In this setup, the API endpoints directly communicate with the backend system or any 3rd party API and there’s no data store here. Here the endpoint is directly responsible for all the operations and calculations. This ensures that the data which is being fetched is updated. While in the centralized model the datastore had to maintain an asynchronous connection with the backend to get the updated data.
In this setup, the API maintains a cache where the data is stored and whenever there’s a change in the backend updates the data store.
Companies started to shift to APIs after 2003 when they saw how API can be used to benefit their company. Companies like Salesforce, Facebook, Amazon, Twitter, etc opened their doors for developers to integrate their services into 3rd party applications through API. In 2003, Delicious launched its API for sharing, storing, and discovering web bookmarks. In 2004, Flickr launched its first API to share and embed their photos. In 2006, Facebook launched its first API to share photos, profile information, etc.
Real-time transfer of data became important to improve the user experience. In order to transfer the data fast, the developers shifted to API. Where the data became compact in size and easy to transfer. It was asynchronous and bi-directional which means if the data is updated on one end, the change will be reflected on the other end too. This helped a lot of analytics applications like Google Analytics where you know, you can check who is visiting your website in real-time or Facebook where you can send messages from your mobile application and the receiver using the web version will receive the message instantly.
When new applications were made, the developers had to keep the stack on a single platform. They didn’t have any other option at that time. To integrate another application, they had to develop everything from scratch since they didn’t have all in one data format. With the introduction of JSON, XML, CSV, etc the transfer of data becomes easier.
API natively uses JSON data type to transfer the data. This JSON can be understood by both client-side languages as well as server-side languages as they have got libraries to decode the JSON. Now it doesn’t matter on which platform your backend is built, the API will act as a layer that will handle the request and transfer the data. Even from the terminal, you can make API requests.
When the Apple iPhone was launched it came with an app store same as the case with Android. This allowed developers to create mobile applications and launch them in stores. This attracted a lot of investors towards API driven applications. Companies like Google Maps launched their APIs that can be integrated with any application. One of the biggest examples is Uber, their business is heavily dependent on Google Maps API. Instagram also launched its iPhone application and shifted towards Android and other platforms. All of this was only possible using APIs.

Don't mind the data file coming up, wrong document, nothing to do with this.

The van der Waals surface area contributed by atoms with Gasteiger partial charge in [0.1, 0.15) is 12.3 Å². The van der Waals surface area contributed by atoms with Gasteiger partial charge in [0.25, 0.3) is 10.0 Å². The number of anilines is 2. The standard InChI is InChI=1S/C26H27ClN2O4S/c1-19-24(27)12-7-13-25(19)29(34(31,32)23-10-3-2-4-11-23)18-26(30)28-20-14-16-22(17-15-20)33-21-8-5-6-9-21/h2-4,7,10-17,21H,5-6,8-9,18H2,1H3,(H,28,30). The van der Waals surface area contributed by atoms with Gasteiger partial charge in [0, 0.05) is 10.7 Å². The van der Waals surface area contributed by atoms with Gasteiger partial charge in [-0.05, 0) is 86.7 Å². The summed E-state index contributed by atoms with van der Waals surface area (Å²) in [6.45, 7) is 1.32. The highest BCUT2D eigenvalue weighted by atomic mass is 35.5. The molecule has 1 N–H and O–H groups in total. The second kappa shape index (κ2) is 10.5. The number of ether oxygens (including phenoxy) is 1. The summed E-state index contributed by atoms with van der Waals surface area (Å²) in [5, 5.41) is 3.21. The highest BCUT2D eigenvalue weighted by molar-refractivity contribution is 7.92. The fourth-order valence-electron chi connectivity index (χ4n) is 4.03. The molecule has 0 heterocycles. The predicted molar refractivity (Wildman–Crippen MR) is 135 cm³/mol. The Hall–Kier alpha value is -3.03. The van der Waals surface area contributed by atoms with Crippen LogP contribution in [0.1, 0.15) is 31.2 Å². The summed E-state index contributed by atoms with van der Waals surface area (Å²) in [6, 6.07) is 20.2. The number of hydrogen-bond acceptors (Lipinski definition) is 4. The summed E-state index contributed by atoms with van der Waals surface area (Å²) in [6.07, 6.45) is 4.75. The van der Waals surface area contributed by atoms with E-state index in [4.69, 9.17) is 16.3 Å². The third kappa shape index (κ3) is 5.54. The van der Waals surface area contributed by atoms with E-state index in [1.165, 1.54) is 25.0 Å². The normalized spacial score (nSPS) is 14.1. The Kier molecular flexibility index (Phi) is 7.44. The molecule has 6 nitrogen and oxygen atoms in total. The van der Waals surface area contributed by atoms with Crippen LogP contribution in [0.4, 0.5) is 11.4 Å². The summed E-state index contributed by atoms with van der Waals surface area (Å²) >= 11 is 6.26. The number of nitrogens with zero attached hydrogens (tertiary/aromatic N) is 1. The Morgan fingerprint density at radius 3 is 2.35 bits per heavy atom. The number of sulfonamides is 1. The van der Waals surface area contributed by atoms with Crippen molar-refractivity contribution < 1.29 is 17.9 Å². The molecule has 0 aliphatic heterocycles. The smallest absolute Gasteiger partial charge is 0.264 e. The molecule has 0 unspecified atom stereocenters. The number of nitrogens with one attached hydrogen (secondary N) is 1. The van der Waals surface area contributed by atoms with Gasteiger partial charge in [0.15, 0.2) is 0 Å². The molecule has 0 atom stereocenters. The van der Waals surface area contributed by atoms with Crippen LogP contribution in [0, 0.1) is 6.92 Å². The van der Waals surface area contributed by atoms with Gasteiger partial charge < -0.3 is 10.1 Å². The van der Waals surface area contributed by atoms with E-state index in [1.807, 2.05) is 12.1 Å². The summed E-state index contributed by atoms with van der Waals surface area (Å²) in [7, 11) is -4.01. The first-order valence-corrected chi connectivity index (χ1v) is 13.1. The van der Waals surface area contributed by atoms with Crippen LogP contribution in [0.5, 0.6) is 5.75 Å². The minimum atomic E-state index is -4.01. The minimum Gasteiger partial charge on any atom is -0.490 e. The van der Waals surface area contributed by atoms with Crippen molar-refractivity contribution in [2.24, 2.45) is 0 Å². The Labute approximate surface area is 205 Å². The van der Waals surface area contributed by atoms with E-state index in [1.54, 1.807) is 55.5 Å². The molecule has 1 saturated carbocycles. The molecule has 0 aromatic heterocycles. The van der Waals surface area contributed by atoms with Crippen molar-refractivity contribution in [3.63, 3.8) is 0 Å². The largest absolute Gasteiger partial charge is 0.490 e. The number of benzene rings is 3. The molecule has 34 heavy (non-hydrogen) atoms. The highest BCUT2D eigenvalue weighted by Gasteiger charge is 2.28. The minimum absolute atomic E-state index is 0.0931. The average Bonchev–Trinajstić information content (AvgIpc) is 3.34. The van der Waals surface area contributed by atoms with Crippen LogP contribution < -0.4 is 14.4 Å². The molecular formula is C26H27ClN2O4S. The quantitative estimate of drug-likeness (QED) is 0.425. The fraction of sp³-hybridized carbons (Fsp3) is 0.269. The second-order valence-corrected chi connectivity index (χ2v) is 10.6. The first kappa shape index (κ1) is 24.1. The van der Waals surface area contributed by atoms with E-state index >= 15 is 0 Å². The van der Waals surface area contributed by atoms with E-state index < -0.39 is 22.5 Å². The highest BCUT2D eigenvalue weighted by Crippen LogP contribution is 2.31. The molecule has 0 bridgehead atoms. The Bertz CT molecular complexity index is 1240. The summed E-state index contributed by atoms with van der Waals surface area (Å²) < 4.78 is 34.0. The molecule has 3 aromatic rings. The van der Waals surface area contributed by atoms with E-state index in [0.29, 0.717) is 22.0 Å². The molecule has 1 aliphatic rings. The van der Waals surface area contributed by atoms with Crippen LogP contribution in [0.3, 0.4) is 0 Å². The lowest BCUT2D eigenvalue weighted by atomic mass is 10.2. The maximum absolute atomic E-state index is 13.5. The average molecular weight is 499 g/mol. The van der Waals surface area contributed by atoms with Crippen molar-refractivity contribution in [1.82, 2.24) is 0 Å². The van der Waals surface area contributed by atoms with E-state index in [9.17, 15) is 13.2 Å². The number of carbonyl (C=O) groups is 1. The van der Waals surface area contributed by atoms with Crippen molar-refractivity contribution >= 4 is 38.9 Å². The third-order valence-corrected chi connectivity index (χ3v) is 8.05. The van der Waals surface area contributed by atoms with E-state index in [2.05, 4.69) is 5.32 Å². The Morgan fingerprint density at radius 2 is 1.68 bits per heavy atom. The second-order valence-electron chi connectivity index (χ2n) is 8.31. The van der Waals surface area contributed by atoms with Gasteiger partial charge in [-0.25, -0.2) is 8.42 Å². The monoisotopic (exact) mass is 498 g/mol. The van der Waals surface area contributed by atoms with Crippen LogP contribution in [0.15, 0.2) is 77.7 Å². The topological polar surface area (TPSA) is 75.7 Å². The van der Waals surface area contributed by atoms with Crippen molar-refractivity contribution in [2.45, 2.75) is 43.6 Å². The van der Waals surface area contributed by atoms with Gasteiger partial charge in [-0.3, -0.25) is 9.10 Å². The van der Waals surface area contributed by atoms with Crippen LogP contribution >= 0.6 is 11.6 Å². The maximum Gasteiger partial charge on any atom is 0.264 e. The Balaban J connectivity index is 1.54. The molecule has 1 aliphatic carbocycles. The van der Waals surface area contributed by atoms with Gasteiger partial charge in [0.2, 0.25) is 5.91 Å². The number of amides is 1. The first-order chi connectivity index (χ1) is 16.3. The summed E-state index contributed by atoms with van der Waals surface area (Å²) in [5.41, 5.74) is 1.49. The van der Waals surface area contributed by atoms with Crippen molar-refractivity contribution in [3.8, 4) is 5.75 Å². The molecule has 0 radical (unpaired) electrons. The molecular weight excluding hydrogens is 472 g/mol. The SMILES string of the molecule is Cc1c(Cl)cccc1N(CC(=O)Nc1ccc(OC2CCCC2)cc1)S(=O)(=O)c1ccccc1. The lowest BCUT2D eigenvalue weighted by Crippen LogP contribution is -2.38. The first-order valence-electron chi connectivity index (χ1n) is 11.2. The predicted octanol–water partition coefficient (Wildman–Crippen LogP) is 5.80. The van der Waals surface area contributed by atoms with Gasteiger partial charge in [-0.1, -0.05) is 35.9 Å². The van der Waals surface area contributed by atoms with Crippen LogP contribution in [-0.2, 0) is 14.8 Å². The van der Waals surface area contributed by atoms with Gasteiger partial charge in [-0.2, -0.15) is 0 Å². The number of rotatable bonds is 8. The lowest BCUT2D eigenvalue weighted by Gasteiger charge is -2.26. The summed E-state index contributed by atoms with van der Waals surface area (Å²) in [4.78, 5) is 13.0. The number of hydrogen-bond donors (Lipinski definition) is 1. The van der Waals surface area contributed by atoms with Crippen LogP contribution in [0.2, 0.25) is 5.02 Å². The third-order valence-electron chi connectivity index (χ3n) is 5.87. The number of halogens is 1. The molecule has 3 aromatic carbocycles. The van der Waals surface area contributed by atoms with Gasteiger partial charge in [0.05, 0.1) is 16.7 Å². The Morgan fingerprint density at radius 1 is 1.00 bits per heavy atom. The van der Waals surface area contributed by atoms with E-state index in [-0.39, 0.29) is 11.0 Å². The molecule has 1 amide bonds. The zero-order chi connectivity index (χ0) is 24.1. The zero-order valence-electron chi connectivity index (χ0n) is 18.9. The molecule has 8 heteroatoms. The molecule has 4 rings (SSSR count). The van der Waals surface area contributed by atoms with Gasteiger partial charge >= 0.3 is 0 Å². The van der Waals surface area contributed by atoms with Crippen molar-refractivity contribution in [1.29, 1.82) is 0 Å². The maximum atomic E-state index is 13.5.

This testing was made possible by WebDriver APIs. These APIs, help your code to communicate with the browser and perform different tasks on the browser. People also use these APIs to automate data scraping, download files, etc.
There are different libraries available to make your task easier and communicate through WebDriver APIs like Selenium and Puppeteer.
There’s a lot of advancements ongoing in APIs. Almost 90% of developers use the API and almost every application is dependent on API. REST API is the most popular form of API, you can also use SOAP as well as GraphQL. GraphQL is another method of creating efficient APIs. You can check out our article on GraphQL.
There are new business models that use event-driven API. They’re a kind of architecture where events are defined at the technical as well as business level. These events can be triggered by API and webhooks.
Another improvement is being made on the standardization of the API. Communities like OpenAPI have defined some standards which are accepted broadly by the REST APIs.
We have covered a lot about APIs in this article. Over the past decade, developers have accepted the APIs and they’re completely dependent on them. We have covered how API has helped the tech industry to become more advanced. The API is not only being used in the tech industry only but also in the education sector, health sector, and other sectors as well. In case we have missed anything here, please let us know in the comment section.